This paper has been excepted from an article that was printed in the January, 1998 edition of IEEE Software.

Rob Thomsett, a well-known and widely respected consultant in the software project management area, talks about "first, second and third wave" project management. In the first wave (1960s and 1970s) software people had all the power and were the ones who dictated delivery dates and costs to end users and customers. During the second wave (1980s), there was (at least in principle) a more balanced power relationship, business people worked with software people to derive requirements and mutually set deadlines and costs. Now we’re in the third wave, and the balance of power has shifted to end-users and customers. This means that they–not software developers–dictate the rules of the game. It also means that the rookie project manager had better learn to negotiate, with his customers, with the technologists on his team, and with the business executives who oversee his work.

There are, of course, many different ways to negotiate, but all can be summarized in five steps that every rookie project manager must learn:

1. A dialogue between two parties must be established. Since the software project manager is no longer in a position of power (as she was during the first wave), it is critical that she apply the communication skills that we discussed earlier. She must probe, offer ideas and suggestions, build on the client’s ideas and suggestions and constructively criticize requirements that will lead to trouble. Since the power is on the other side of the table (whether software people like it or not), the project manager must work to make the customer understand that successful software will magnify the customer’s power, and that the only way success can be obtained is through a close working relationship.

2. A negotiating strategy must be plotted. A rookie project manager probably believes that quick thinking during discussions with end-users and customers is the key to successful negotiation. In reality, the most important thing for a rookie to do is to plan a negotiation strategy in advance, before any attempt is made to overcome obstacles and come to terms. In essence, the following questions must be answered: What will be negotiated Who are the players When and where will the meeting take place Once answers to these questions are obtained, the software project manager can better analyze his position, better organize the information he’ll need to conduct a successful negotiation, and better assess alternative solutions and positions that may come up during discussions. The vast majority of rookie managers walk into a customer meeting ill-prepared. They often get steamrollered as a result.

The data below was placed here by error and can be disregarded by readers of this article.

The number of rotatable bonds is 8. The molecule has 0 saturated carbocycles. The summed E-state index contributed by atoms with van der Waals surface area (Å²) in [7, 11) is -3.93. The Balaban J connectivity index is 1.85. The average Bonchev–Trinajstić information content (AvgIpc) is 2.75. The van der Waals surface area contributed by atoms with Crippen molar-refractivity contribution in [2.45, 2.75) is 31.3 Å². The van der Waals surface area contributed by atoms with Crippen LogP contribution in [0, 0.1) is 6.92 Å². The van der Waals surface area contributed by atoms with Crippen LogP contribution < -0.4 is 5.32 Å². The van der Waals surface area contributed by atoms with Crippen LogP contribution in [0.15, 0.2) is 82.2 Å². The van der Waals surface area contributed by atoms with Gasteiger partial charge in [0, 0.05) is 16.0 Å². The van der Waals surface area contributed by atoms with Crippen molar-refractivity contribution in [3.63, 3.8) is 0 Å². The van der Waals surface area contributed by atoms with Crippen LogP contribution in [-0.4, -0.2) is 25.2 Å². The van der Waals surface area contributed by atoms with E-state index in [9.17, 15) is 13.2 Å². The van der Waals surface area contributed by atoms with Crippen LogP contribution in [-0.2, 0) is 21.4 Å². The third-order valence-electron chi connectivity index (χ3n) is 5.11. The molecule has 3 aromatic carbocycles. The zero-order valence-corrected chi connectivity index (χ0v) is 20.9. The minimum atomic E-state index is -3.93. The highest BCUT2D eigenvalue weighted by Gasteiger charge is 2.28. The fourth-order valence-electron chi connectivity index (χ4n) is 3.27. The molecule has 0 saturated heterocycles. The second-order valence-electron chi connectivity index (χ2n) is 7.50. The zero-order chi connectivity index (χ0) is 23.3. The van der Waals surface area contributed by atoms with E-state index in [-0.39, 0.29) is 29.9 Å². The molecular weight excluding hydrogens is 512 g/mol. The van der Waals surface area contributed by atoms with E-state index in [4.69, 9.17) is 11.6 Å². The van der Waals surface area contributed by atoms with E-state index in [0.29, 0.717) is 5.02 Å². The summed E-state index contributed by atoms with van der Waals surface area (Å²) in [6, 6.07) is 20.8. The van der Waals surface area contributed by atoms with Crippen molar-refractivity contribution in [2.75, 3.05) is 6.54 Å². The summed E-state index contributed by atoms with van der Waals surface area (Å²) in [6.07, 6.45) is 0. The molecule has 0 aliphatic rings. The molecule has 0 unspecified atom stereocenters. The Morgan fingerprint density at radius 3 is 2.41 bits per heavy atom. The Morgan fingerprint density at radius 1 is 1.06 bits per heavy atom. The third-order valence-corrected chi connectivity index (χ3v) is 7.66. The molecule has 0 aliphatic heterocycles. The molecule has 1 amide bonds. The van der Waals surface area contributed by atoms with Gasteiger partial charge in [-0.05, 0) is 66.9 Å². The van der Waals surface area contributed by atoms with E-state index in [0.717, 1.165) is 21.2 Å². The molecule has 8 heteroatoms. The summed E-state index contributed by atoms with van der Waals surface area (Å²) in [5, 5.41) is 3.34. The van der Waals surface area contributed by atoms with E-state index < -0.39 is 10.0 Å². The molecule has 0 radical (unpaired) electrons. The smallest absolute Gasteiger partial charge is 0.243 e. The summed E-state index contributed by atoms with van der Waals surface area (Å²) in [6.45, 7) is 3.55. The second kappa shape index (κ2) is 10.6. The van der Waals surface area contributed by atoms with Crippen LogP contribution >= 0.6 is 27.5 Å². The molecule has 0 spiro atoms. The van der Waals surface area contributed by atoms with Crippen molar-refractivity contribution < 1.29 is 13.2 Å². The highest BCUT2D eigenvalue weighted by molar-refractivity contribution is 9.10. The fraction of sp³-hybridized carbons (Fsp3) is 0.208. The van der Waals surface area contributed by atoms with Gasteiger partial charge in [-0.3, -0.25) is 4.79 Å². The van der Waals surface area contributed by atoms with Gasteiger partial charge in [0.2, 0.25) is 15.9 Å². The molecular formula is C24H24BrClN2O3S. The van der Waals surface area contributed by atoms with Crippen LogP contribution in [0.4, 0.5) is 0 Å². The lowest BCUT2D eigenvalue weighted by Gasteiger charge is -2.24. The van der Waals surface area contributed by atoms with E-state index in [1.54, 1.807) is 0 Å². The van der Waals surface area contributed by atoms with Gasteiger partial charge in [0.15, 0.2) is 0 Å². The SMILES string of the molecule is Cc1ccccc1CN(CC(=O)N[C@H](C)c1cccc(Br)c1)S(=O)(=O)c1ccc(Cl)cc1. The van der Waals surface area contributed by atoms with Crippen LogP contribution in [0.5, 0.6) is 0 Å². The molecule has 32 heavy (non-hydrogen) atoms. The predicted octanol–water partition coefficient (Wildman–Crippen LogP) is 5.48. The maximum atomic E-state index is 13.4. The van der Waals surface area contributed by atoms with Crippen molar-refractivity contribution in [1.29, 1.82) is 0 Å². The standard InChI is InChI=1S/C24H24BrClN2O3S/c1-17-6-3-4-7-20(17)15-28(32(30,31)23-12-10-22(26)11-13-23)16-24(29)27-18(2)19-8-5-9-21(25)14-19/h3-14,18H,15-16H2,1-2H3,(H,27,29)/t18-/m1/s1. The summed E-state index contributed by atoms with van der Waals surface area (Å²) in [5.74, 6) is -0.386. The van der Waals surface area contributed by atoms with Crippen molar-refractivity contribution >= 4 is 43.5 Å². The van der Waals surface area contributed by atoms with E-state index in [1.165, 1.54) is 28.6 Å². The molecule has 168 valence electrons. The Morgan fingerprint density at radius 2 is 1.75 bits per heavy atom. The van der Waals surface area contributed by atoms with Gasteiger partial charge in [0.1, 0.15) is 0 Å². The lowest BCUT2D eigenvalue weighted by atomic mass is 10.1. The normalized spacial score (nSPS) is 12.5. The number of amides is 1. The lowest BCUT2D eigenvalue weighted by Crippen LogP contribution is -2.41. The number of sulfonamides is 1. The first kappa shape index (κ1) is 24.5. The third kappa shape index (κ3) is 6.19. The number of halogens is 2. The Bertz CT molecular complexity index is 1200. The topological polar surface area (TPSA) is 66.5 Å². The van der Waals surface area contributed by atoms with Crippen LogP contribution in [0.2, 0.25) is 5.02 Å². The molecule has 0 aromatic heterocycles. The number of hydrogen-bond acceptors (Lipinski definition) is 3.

3. Obstacles to success must first be identified and then overcome. A rookie project manager and an end-user are discussing requirements and delivery dates for a major enhancement to a legacy system. They reach an impasse (e.g., an impossible deadline or a set of requirements that cannot be implemented within existing budgetary constraints) that seems impossible to break. What should the rookie manager do One approach is to state a firm desire to continue discussions and then initiate a change of pace. Something like, "I think we’ve made some good progress [Mr. Customer] and I want to continue so that we can finalize things and begin this project. Why don’t we take a break and then get back together, at, let say 3:00 " Of course things may not be that simple. The customer may be confrontational or even irrational. There are ways to handle these behaviors as well, but only if you’ve had some training in negotiation.

4. The parties must come to terms. The rookie manager must now carry out the actual negotiation. To do this he should open with a statement of purpose (why the parties have gotten together) and a review of the information (already known to both parties) that is the substance of the negotiation. The rookie manager must recognize that both parties have needs and these can be fulfilled in a number of different way. Together he must work with the client to arrive at the best alternative. Finally, the software project manager must "close." That is, he must summarize the agreement and identify the responsibilities of both parties and the steps that follow.

5. The parties must make it happen. Using the organization and facilitation skills noted below, the software project manager begins the technical aspects of the project, but never forgets that communication and negotiation are ongoing activities 

The vast majority of rookie software project managers have never had any formal training in negotiation. In fact, few have even read a book on the subject. They do not know the steps discussed above and do not apply them when they meet with end-users and customers. The result: misunderstandings, insane deadlines, unclear requirements, and a feeling of tension and frustration that leads to management phobia.

The following Negotiating Resources will provide you with additional information on this important topic.

Eight rules of negotiating

This short paper on negotiating, although written for home buyers, is quite appropriate for software engineers.


A short article with some useful pointers.

Make a positive difference

An article that advocates keeping the client's point of view in mind as you negotiate 

Negotiating techniques checklist

General principles that are applicable to any situation 

The Negotiation Institute

A useful array of courses and free articles on negotiation

The Negotiation Skills Company

Presents a useful collection of articles on negotiation and related subjects 

Negotiating books

Amazon lists over 700 books on negotiating.